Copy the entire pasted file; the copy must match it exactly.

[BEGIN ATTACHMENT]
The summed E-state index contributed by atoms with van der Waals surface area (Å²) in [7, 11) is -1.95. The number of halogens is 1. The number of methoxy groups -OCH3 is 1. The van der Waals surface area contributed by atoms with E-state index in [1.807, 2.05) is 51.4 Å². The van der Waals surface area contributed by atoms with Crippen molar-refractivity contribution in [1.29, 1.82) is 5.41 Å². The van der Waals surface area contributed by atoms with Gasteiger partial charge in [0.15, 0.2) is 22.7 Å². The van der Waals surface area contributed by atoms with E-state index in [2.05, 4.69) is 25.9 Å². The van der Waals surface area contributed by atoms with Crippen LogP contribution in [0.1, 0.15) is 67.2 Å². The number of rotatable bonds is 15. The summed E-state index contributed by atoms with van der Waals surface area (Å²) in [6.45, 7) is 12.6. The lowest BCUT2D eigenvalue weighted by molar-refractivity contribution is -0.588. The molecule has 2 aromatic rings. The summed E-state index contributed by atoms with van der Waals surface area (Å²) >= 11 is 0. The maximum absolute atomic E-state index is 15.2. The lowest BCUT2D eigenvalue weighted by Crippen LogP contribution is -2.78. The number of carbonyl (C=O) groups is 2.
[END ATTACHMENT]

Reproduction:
The summed E-state index contributed by atoms with van der Waals surface area (Å²) in [7, 11) is -1.95. The number of halogens is 1. The number of methoxy groups -OCH3 is 1. The van der Waals surface area contributed by atoms with E-state index in [1.807, 2.05) is 51.4 Å². The van der Waals surface area contributed by atoms with Crippen molar-refractivity contribution in [1.29, 1.82) is 5.41 Å². The van der Waals surface area contributed by atoms with Gasteiger partial charge in [0.15, 0.2) is 22.7 Å². The van der Waals surface area contributed by atoms with E-state index in [2.05, 4.69) is 25.9 Å². The van der Waals surface area contributed by atoms with Crippen LogP contribution in [0.1, 0.15) is 67.2 Å². The number of rotatable bonds is 15. The summed E-state index contributed by atoms with van der Waals surface area (Å²) in [6.45, 7) is 12.6. The lowest BCUT2D eigenvalue weighted by molar-refractivity contribution is -0.588. The molecule has 2 aromatic rings. The summed E-state index contributed by atoms with van der Waals surface area (Å²) >= 11 is 0. The maximum absolute atomic E-state index is 15.2. The lowest BCUT2D eigenvalue weighted by Crippen LogP contribution is -2.78. The number of carbonyl (C=O) groups is 2.